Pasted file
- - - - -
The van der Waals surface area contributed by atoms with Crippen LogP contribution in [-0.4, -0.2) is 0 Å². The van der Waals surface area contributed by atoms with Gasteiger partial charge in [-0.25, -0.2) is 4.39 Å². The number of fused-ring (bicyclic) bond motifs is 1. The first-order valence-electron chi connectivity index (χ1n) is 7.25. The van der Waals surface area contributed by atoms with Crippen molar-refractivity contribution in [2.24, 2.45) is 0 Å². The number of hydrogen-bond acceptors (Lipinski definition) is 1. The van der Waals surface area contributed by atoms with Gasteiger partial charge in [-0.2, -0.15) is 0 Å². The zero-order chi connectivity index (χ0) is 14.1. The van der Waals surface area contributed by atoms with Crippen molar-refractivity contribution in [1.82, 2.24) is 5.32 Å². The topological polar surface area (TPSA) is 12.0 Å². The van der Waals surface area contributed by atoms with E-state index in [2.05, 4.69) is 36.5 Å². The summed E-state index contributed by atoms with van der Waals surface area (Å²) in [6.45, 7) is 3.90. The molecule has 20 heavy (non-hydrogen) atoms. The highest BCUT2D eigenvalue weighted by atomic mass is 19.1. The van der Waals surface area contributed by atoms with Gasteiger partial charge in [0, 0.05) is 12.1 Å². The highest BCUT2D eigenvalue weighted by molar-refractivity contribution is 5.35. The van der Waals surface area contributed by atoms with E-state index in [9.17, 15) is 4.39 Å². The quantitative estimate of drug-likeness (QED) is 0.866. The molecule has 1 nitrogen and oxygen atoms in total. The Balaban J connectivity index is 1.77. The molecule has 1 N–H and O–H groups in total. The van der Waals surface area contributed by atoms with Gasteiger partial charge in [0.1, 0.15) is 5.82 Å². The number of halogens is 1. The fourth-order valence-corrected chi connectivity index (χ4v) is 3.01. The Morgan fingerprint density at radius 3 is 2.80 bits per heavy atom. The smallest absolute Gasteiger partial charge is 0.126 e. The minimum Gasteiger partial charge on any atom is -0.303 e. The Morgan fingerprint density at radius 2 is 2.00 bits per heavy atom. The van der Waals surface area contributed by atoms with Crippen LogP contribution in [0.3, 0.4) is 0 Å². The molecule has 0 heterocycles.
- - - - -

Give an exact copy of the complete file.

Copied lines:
The van der Waals surface area contributed by atoms with Crippen LogP contribution in [-0.4, -0.2) is 0 Å². The van der Waals surface area contributed by atoms with Gasteiger partial charge in [-0.25, -0.2) is 4.39 Å². The number of fused-ring (bicyclic) bond motifs is 1. The first-order valence-electron chi connectivity index (χ1n) is 7.25. The van der Waals surface area contributed by atoms with Crippen molar-refractivity contribution in [2.24, 2.45) is 0 Å². The number of hydrogen-bond acceptors (Lipinski definition) is 1. The van der Waals surface area contributed by atoms with Gasteiger partial charge in [-0.2, -0.15) is 0 Å². The zero-order chi connectivity index (χ0) is 14.1. The van der Waals surface area contributed by atoms with Crippen molar-refractivity contribution in [1.82, 2.24) is 5.32 Å². The topological polar surface area (TPSA) is 12.0 Å². The van der Waals surface area contributed by atoms with E-state index in [2.05, 4.69) is 36.5 Å². The summed E-state index contributed by atoms with van der Waals surface area (Å²) in [6.45, 7) is 3.90. The molecule has 20 heavy (non-hydrogen) atoms. The highest BCUT2D eigenvalue weighted by atomic mass is 19.1. The van der Waals surface area contributed by atoms with Gasteiger partial charge in [0, 0.05) is 12.1 Å². The highest BCUT2D eigenvalue weighted by molar-refractivity contribution is 5.35. The van der Waals surface area contributed by atoms with E-state index in [9.17, 15) is 4.39 Å². The quantitative estimate of drug-likeness (QED) is 0.866. The molecule has 1 nitrogen and oxygen atoms in total. The Balaban J connectivity index is 1.77. The molecule has 1 N–H and O–H groups in total. The van der Waals surface area contributed by atoms with Gasteiger partial charge in [0.1, 0.15) is 5.82 Å². The number of halogens is 1. The fourth-order valence-corrected chi connectivity index (χ4v) is 3.01. The Morgan fingerprint density at radius 3 is 2.80 bits per heavy atom. The smallest absolute Gasteiger partial charge is 0.126 e. The minimum Gasteiger partial charge on any atom is -0.303 e. The Morgan fingerprint density at radius 2 is 2.00 bits per heavy atom. The van der Waals surface area contributed by atoms with Crippen LogP contribution in [0.3, 0.4) is 0 Å². The molecule has 0 heterocycles.